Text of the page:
Results Top

The total number of patients seen in the emergency services during the lockdown phase was 591 (mean-14.8 patients/day). During the corresponding prelockdown phase in the year 2019, 905 patients reported to the emergency department (mean-22.62 patients/day). Thus, the number of patients reporting to the emergency showed a decline of 35%. Age (mean-37.94(019) vs. 44.04 (2020)) and sex (M: F = 66:34(019)vs. M: F = 57:43 (2020)) were comparable between the groups without any statistically significant difference [Table 1].
Table 1: Demographic characteristics of patients treated in emergency department during lockdown compared to 2019

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The proportion of patients presenting from the home city increased from 55.35% in 2019 to 85.61% in the lockdown period. The most common presenting complaints were defective vision (n = 112, 18.95%), red eyes (n = 84, 14.21%), ocular pain (n = 81, 13.70%), and mechanical trauma (n = 48, 8.12%) [Table 2]. Review checkup for a procedure done before lockdown was the cause of visit to the emergency in 128 patients (21.65%).The most common ocular diagnosis was conjunctivitis (n = 78, 13.19%), followed by retinal detachment (RD) (n = 54, 9.13%), chemical/thermal injury (n = 47, 7.95%), conjunctival/corneal foreign body (n = 45, 7.61%), and angle-closure/lens-induced glaucoma (n = 37, 6.26%), which were comparable with the prelockdown phase [Table 3].
Table 2: Common presenting complaints of patients presenting to emergency

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Table 3: Common diagnosis of patients presenting to ophthalmic emergency during lockdown

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All elective ophthalmic surgeries were postponed during the lockdown period. Emergency surgical interventions were advised in 30 patients (5.07%), whereas 174 (19.22%) emergency surgeries were performed during the prelockdown phase. The common indications for surgery were RD, corneal tear, traumatic cataracts in both groups [Table 4].
Table 4: Details of management in patients attending emergency in lockdown

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Though emergency interventions were needed in 30 patients, 20 could not undergo the same due to logistical issues [Table 5].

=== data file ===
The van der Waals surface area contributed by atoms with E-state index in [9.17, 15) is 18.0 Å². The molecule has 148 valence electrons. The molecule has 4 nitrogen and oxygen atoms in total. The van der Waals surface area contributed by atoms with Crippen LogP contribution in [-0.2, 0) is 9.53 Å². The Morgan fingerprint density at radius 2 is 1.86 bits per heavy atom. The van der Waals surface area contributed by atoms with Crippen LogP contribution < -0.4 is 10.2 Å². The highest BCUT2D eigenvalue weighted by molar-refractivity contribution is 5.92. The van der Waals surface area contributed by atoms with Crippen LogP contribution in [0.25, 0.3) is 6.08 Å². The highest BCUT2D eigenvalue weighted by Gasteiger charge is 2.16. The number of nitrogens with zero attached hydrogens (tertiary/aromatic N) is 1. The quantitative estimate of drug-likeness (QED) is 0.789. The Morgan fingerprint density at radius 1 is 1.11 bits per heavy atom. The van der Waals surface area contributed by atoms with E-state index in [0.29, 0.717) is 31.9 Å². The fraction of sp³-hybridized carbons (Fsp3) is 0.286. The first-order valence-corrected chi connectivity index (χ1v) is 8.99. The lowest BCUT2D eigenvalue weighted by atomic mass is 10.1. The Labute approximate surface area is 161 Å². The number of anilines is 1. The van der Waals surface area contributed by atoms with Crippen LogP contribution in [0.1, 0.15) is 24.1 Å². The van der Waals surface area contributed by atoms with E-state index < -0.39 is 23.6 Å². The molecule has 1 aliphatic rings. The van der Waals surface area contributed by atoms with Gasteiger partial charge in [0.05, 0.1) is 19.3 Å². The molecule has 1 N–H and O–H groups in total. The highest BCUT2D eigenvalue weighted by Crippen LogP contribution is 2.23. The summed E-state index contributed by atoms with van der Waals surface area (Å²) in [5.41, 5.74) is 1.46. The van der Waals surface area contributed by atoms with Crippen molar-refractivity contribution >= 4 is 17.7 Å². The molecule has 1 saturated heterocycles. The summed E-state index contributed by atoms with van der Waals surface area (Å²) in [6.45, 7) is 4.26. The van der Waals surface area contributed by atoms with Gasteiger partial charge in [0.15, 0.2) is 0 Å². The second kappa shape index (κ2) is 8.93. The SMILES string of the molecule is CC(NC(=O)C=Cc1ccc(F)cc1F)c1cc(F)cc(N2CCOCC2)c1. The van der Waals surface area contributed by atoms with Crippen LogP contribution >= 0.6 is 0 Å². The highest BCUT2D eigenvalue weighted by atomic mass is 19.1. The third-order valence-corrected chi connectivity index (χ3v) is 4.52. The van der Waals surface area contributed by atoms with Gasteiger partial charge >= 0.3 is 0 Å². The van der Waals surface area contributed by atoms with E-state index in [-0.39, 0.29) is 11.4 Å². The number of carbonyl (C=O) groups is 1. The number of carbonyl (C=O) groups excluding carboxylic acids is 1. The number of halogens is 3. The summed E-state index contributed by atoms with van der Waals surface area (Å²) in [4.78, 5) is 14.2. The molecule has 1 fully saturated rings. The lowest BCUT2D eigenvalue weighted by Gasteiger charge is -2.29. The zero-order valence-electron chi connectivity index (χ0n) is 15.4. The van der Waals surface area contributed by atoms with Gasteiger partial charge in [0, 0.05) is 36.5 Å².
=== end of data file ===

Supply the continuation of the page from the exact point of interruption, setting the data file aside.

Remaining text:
Table 5: Advised procedures in patients unable to undergo treatment

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  Discussion Top

COVID-19 is an ongoing pandemic caused by SARS-CoV-2. The virus spreads mainly through close contact and by small droplets produced when an infected patient coughs, sneezes, talks, or exhales. Ocular surfaces may be a potential mode for transmission.[5] This pandemic is one of the biggest crises the modern world has faced. To date, the virus has affected about 186 million people and lead to the death of more than 4 million people around the world.[6] Given the close physical contact nature of ophthalmologist's work and the modes of transmission of the virus, they are at greater risk for transmission of the disease. An eye clinic is a high-risk environment for both the examining doctor as well as the patient.[7] Lu et al. reported that the ocular surface may be a potential target for SARS-CoV-2 invasion.[8] The lockdown measures imposed to curb the growth of the COVID-19 pandemic brought the whole country to a standstill as all the public transport services were stopped, only the emergency and essential services were allowed to operate. Free movement of the public for non-essential work was restricted. With the announcement of lockdown, our hospital allowed only the emergency department to operate. The unavailability of managerial, administrative, nursing and other support staff posed logistical and operational challenges to running a health-care facility in times of a pandemic.

The emergency load in our hospital decreased to nearly 35% as compared to the corresponding time the previous year. Other authors have also reported a similar decrease in the number of patients presenting to the ophthalmologist. Babu et al. reported a dramatic decrease of 96.6% in outpatient department at tertiary eye care hospitals in South India.[4] Pellegrini et al. from Italy reported a 73% decrease compared to the same period of the previous year.[9]

Agrawal et al. reported a decrease of 58% of emergency patients from the previous year.[10]